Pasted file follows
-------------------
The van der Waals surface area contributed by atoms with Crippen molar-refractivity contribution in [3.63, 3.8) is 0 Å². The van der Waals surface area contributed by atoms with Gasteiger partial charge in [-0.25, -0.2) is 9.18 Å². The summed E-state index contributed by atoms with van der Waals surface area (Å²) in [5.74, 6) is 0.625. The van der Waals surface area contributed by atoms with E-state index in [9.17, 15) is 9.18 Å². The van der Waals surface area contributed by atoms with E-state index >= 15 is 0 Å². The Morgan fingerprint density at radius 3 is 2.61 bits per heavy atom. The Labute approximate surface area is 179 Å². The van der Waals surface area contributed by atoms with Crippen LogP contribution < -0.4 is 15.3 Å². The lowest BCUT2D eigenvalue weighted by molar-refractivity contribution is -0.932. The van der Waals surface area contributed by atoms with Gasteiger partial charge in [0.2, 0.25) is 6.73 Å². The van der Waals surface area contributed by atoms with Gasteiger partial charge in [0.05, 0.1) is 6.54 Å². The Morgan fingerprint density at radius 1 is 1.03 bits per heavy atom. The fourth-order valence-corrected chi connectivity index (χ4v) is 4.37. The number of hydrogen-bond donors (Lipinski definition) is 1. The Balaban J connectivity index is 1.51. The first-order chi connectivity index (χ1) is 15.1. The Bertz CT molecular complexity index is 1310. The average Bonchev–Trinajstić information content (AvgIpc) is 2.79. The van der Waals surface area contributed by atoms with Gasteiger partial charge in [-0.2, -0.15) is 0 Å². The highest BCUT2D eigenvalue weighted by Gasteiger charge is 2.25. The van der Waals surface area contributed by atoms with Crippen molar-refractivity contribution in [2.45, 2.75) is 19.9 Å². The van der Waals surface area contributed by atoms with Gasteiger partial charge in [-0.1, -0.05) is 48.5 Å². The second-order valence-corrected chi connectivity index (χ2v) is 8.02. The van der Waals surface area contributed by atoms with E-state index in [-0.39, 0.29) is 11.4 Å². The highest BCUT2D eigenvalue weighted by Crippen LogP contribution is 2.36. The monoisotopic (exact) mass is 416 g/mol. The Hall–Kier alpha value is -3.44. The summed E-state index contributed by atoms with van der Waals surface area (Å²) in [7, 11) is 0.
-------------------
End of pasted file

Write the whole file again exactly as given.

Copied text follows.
The van der Waals surface area contributed by atoms with Crippen molar-refractivity contribution in [3.63, 3.8) is 0 Å². The van der Waals surface area contributed by atoms with Gasteiger partial charge in [-0.25, -0.2) is 9.18 Å². The summed E-state index contributed by atoms with van der Waals surface area (Å²) in [5.74, 6) is 0.625. The van der Waals surface area contributed by atoms with E-state index in [9.17, 15) is 9.18 Å². The van der Waals surface area contributed by atoms with E-state index >= 15 is 0 Å². The Morgan fingerprint density at radius 3 is 2.61 bits per heavy atom. The Labute approximate surface area is 179 Å². The van der Waals surface area contributed by atoms with Crippen LogP contribution < -0.4 is 15.3 Å². The lowest BCUT2D eigenvalue weighted by molar-refractivity contribution is -0.932. The van der Waals surface area contributed by atoms with Gasteiger partial charge in [0.2, 0.25) is 6.73 Å². The van der Waals surface area contributed by atoms with Gasteiger partial charge in [0.05, 0.1) is 6.54 Å². The Morgan fingerprint density at radius 1 is 1.03 bits per heavy atom. The fourth-order valence-corrected chi connectivity index (χ4v) is 4.37. The number of hydrogen-bond donors (Lipinski definition) is 1. The Balaban J connectivity index is 1.51. The first-order chi connectivity index (χ1) is 15.1. The Bertz CT molecular complexity index is 1310. The average Bonchev–Trinajstić information content (AvgIpc) is 2.79. The van der Waals surface area contributed by atoms with Gasteiger partial charge in [-0.2, -0.15) is 0 Å². The highest BCUT2D eigenvalue weighted by Gasteiger charge is 2.25. The van der Waals surface area contributed by atoms with Crippen molar-refractivity contribution in [2.45, 2.75) is 19.9 Å². The van der Waals surface area contributed by atoms with Gasteiger partial charge in [-0.1, -0.05) is 48.5 Å². The second-order valence-corrected chi connectivity index (χ2v) is 8.02. The van der Waals surface area contributed by atoms with E-state index in [-0.39, 0.29) is 11.4 Å². The highest BCUT2D eigenvalue weighted by Crippen LogP contribution is 2.36. The monoisotopic (exact) mass is 416 g/mol. The Hall–Kier alpha value is -3.44. The summed E-state index contributed by atoms with van der Waals surface area (Å²) in [7, 11) is 0.